The US President Donald Trump has agreed to leave about 400 troops in Syria, nearly two months after his December’s announcement to fully withdraw 2,000 American forces from the civil-war-torn country.
On Friday, Trump told reporters that he will leave about 400 troops in Syria, to be split between the north-eastern part of the country, while the other 200 will be stationed in the southeast.
“A small peacekeeping group of about 200 will remain in Syria for a period of time,” the Press Secretary, Sarah Huckabee Sanders, said in a statement on Thursday.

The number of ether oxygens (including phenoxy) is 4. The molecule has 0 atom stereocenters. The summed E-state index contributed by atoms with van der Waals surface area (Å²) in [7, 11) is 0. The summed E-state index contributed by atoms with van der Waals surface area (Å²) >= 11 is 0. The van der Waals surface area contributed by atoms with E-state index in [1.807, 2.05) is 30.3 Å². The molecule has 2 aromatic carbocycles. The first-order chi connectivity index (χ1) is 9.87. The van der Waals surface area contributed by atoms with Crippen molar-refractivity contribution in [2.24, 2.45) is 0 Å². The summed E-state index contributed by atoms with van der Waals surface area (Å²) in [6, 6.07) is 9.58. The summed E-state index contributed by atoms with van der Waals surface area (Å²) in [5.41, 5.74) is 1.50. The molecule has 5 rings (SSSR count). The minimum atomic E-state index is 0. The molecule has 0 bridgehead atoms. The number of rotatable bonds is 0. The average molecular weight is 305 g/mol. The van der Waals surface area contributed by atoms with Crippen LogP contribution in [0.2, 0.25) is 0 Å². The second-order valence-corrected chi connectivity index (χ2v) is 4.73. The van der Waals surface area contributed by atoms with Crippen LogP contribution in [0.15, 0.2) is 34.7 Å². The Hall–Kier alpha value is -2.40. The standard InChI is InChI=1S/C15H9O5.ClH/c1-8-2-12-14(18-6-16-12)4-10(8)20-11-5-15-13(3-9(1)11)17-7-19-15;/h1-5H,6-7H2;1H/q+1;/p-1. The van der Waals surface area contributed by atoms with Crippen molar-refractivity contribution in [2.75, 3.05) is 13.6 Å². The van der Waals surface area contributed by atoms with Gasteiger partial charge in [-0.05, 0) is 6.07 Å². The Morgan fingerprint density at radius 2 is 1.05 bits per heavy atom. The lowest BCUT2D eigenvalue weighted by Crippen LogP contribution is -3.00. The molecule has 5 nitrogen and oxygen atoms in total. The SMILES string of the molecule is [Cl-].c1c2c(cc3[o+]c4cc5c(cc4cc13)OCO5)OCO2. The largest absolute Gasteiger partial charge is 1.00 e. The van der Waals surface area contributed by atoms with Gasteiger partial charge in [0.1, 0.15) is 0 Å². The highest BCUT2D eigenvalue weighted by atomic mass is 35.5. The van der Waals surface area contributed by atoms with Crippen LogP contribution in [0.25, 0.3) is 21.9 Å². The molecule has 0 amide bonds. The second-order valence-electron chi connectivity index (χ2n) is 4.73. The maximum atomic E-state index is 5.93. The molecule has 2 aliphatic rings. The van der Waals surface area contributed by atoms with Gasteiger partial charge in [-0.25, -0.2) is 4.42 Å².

The update came after a phone call between Trump and the Turkish President Recep Tayyip Erdoğan. Both leaders agreed to carry out the US’ withdrawal from Syria in a manner that serves the mutual interest, and to cooperate in order to create a safe zone in the country.
In December last year, Trump abruptly decided to immediately withdraw 2,000 US forces from Syria, declaring that the Islamic State (IS) was “already beaten”. The US President afterwards backtracked his decision, giving the US military four months to pull out the troops.
Trump’s announcement came as a surprise for the US senior officials, and was criticised by the Republicans who view the decision as a “huge mistake.” In a statement, Sen Lindsey Graham of South Carolina was among the first Republicans to denounce Trump’s decree. Graham said that the US withdrawal “is a big win for the IS, Iran, Al-Assad of Syria, and Russia.”